I was surprised at how thin the yarn was--both evidence of wear throughout the year, but also evidence of the fact that I used "Step it Up" sock yarn from Mary Maxim rather than my favourite "Patons Kroy Sock Yarn" also available from Mary Maxim.  You can find that Patons yarn in Joanne's (Fabric store), in Michael's, and even in our local IDA in Alberta.

If you make a darn in the sole of a sock it won't be very comfortable.  A full reknitting of the sole is preferable.  So this morning I was figuring out the best way to do that.

I started by picking up and knitting 10 stitches on about the 2nd row after the cast on.  Each knit row after that I picked up an additional stitch on each end of the needle.  The purl rows were simply purled, including the first and last stitch.

I had a bit of trouble when I came to the straight part of the sole.  The beginning of the knit row worked well, but how should I handle the last stitch on each knit row? 

I tried several different approaches: pick up and knit the inner "leg" of the stitch together with the last knit stitch.  Or pick up and purl the inner "leg" of the first stitch in a purl row.  I went back and forth trying to figure out the best way to handle this.  You can see from this that not all tries were successful!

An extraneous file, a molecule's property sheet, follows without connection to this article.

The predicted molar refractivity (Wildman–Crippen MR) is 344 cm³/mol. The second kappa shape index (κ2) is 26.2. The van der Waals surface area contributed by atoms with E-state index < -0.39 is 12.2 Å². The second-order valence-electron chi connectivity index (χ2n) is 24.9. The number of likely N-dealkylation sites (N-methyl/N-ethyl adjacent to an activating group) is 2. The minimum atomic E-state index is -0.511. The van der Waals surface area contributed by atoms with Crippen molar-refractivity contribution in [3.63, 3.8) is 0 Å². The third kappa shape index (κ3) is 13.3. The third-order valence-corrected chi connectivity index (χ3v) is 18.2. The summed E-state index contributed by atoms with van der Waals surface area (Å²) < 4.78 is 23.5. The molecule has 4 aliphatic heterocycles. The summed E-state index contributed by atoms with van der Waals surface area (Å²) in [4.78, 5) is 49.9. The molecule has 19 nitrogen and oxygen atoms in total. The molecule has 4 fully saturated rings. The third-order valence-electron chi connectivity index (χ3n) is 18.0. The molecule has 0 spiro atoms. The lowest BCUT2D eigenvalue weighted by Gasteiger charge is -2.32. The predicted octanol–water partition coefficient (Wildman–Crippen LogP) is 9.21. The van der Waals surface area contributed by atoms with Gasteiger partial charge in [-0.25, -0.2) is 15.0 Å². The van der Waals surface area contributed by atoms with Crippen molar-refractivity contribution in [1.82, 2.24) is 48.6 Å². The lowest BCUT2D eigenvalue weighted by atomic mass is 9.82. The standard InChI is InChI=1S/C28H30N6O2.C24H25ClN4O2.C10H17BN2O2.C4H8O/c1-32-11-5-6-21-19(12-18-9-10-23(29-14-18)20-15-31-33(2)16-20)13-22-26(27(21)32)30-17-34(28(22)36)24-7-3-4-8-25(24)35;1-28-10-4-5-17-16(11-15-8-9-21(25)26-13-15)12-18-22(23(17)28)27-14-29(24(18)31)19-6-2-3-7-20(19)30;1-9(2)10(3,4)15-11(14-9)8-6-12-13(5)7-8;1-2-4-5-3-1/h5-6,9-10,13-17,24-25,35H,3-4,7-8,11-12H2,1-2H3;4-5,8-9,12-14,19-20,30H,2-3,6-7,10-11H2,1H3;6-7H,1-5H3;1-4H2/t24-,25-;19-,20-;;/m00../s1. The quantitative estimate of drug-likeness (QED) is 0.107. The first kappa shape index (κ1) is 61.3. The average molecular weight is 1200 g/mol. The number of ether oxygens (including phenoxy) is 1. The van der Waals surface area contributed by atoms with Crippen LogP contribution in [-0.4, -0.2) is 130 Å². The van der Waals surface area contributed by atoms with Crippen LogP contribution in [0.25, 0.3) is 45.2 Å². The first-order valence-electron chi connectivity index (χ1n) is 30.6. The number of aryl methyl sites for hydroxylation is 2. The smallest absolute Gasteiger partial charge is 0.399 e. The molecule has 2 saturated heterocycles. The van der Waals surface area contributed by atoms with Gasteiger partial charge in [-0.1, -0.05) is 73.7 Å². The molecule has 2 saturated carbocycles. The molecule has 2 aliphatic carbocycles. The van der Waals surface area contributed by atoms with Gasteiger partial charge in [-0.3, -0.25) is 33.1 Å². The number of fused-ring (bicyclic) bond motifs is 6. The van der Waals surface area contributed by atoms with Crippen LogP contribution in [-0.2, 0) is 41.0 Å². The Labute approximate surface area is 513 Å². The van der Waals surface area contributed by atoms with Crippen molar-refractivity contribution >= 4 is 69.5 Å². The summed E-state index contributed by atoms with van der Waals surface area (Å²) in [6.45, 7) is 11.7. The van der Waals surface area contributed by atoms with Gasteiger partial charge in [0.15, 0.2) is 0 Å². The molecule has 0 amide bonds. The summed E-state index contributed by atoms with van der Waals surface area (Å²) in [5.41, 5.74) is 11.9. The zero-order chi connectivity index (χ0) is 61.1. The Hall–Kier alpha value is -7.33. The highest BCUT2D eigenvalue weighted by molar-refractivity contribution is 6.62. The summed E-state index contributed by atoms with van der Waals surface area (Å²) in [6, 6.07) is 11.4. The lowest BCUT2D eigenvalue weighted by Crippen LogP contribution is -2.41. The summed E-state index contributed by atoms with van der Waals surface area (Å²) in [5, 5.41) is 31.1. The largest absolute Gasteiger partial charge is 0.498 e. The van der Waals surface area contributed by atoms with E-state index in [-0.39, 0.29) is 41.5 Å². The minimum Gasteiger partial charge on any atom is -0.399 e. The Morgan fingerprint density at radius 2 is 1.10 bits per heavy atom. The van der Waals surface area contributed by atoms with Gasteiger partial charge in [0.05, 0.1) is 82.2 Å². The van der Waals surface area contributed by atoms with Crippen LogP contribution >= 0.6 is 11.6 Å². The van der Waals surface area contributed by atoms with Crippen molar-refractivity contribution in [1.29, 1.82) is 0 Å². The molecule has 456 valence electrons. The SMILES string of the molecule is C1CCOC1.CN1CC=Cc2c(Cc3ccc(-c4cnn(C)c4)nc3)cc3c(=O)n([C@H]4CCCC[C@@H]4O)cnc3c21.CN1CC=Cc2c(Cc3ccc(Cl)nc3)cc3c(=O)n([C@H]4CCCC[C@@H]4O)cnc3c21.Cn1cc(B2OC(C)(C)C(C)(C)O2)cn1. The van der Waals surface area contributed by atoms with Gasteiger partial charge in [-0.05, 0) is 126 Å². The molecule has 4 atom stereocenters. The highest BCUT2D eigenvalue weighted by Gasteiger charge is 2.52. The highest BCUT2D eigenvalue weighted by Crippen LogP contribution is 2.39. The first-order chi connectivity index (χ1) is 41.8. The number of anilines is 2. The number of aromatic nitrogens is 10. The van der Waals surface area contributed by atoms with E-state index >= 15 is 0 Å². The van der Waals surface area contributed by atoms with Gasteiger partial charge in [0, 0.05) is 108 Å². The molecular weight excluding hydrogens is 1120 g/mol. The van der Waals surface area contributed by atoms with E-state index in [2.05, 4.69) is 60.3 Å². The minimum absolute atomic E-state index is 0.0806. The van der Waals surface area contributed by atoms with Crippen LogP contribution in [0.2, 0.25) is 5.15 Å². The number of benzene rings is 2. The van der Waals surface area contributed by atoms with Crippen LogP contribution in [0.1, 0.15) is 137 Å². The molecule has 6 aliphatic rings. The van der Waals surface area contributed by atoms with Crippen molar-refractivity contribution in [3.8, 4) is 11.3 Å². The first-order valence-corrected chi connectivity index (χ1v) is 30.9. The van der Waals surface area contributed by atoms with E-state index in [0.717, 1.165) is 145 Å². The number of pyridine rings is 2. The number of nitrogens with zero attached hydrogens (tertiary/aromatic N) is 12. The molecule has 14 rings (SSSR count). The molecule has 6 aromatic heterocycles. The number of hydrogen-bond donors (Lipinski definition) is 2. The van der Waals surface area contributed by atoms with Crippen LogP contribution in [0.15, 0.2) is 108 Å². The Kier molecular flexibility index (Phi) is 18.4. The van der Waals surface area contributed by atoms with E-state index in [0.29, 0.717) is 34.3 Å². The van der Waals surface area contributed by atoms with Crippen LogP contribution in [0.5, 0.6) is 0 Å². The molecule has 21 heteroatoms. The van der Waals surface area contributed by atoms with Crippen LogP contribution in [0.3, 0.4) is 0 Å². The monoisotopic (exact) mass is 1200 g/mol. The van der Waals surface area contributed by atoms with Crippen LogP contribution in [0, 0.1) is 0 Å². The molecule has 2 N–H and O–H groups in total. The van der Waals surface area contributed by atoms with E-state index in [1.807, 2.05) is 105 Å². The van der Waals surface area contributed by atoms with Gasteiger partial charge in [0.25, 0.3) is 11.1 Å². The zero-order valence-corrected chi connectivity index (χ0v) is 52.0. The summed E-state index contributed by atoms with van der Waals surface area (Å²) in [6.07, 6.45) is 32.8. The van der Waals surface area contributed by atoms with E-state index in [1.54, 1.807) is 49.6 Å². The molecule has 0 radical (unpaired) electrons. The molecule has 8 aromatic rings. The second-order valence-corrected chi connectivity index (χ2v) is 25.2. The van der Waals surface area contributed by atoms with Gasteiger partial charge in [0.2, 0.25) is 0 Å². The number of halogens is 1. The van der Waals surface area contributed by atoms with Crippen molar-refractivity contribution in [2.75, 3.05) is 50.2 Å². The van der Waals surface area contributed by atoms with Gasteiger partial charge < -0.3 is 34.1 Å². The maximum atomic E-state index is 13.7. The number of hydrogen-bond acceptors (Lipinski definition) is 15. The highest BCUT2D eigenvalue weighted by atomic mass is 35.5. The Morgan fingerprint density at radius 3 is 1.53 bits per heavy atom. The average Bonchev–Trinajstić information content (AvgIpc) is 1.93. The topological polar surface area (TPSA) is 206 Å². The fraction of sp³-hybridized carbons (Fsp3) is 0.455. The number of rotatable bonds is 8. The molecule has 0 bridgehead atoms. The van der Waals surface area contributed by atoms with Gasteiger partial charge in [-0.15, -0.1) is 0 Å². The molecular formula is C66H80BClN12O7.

The line of joined stitches is not smooth!  In fact compared to the line of joined stitches on the opposite side of the sole, which was the beginning of the knit rows, this side is really rough.  

But look how nice and smooth the last few inches are!  I finally have it figured.  And it goes this way: Slip the last stitch of the knit row purl wise.  Pick up the left "leg" of the stitch on the sole of the sock with your right needle.  Knit these two stitches together through the back loops.  Turn and purl as usual.  You'll have a nice even join between the new knitting and the sole of the sock.